In the first installment I talked about applying one filter at a time when dealing with all of our possession as we get ready for the big move. Start with the things you’re definitely not taking, then sort the things that definitely are going, and deal with the “undecided” pile last. You can go back and read the first part here. Today I want to dig down into the sub-filters.
Apply One Sub-Filter at a Time
Now you’re got the stuff you’re taking, and you know that’s going to get packed or shipped or otherwise flung in the direction of where you’re moving. You’ve deal with the things that you’re not sure about, so there’s no doubt as to what you’re keeping and what you aren’t. Now you can begin to tackle what to do with the things you’re not keeping.
Things to throw out or recycle: Again, I recommend dealing with low-hanging fruit first. You know the things that clearly have no resale value, and no sentimental value. No one wants the clothes that you wouldn’t wear in public, but are good enough to wear around the yard. No one wants the cracked dishes or the cup with a chip out of it. No one wants the half-empty bottle of ketchup. If it can be recycled, put it in the right place. If it’s not recyclable, just put it in the trash.
Things to donate or give away: If it’s something that can be used, or something that someone might want, but it has no actual value, donate it. Find the thrift store run by your favorite charity, box it up, and drop it off. That’s all those clothes that are in good shape but in excess of what we’re taking, almost all of the dishes, even things like picture frames.
The exceptions are the things that have no real value, but do hold sentimental value. If its worth it measured in precious memories but you just can’t take it with you, consider giving it to a friend or relative. Approach this delicately. We already have a couple of people that are acting like we’re joining a cult or need to be put on suicide watch because we’re so gleefully divesting ourselves of material excess. There are also people who may be offended because you’re not taking that tchotchke they gave you for your birthday 17 years ago. Ask those people to hold onto those items for you. Explain that you’re not able to take it, but you don’t ant to just throw it away, so will they please hold onto it for you? You spare their feelings and avoid an unhealthy dose of guilty.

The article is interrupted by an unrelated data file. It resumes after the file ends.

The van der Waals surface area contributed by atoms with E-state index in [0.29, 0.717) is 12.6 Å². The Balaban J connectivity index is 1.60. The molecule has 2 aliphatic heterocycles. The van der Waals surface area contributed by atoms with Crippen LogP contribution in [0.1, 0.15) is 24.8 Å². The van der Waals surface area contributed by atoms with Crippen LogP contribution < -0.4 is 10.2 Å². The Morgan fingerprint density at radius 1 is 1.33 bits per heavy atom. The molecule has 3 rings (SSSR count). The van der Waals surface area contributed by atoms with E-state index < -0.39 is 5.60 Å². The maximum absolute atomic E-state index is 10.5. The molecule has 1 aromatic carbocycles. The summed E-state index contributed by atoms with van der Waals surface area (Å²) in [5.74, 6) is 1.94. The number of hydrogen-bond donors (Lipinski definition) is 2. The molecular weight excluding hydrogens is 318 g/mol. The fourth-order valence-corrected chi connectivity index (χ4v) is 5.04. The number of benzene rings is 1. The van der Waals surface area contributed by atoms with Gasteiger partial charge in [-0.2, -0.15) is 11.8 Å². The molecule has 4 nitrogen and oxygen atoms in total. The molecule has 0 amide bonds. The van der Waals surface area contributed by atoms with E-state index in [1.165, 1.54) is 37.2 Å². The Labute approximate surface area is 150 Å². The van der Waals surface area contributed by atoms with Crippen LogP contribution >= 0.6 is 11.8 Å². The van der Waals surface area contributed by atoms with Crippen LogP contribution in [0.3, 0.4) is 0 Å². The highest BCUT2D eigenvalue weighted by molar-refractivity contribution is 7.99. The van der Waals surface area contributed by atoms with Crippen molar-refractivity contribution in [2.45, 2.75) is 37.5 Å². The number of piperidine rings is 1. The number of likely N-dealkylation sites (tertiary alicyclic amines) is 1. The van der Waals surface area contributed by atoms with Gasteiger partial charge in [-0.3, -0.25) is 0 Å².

Things to sell: This can be broken down into a number of sub-filters by venue. What can be hauled over to the used book store? What can be sold on eBay? What should be listed on craigslist? My caveat here is that the amount you get for selling it has to offset the time it takes to deal with it. It takes time to write up eBay listings and craigslist ads; is the money you’ll get from the sale of that item worth it?
Try to group sales whenever possible. We it comes time to start getting rid of furniture, we’re going to run ads and list what we have and a block of time, rather than listing each item and dealing with individual buyers. Drop by at this time, first come, first served, get this out of here. I’ve been taking a box of books at a time to the bookstore, and I’m going to list bundles of like items on eBay rather than individual items. Oh, you only want to buy the one thing? Sorry. These three items together will generate a price that makes it worth my while to pack and ship it.
One Room at a Time
This is the final filter, but it shuffles in among the others. If you’re back at the beginning and pulling out the things you know for sure you’re not taking, pick a room and finish it before you move to the next room. Don’t pull a few things from the living room, then grab something from the bedroom, then do one cabinet in the kitchen, then go back to the living room. No. Start in one room and apply one filter, before applying another filter or moving into another room.
There are probably good arguments for doing one room at a time, and running though all of the filters in that room before moving into a another room. For a start, it empties a room and creates space for staging areas. An equal number of arguments can probably be made for picking one filter and then applying it to all of the rooms before moving to the next. Gathering everything that’s going to the dump so you only have to make one trip, for example. This is where I shrug and say hey, adapt this system to whatever makes the most sense for your situation. Just find an order that works and stick to it.
Why This System is Important
When I first started going though the house and thinking about how to deal with all of our stuff, I felt overwhelmed. It was a lot of possession, and I didn’t know where to begin. This system gave me a plan – pick a room, apply one filter. The reason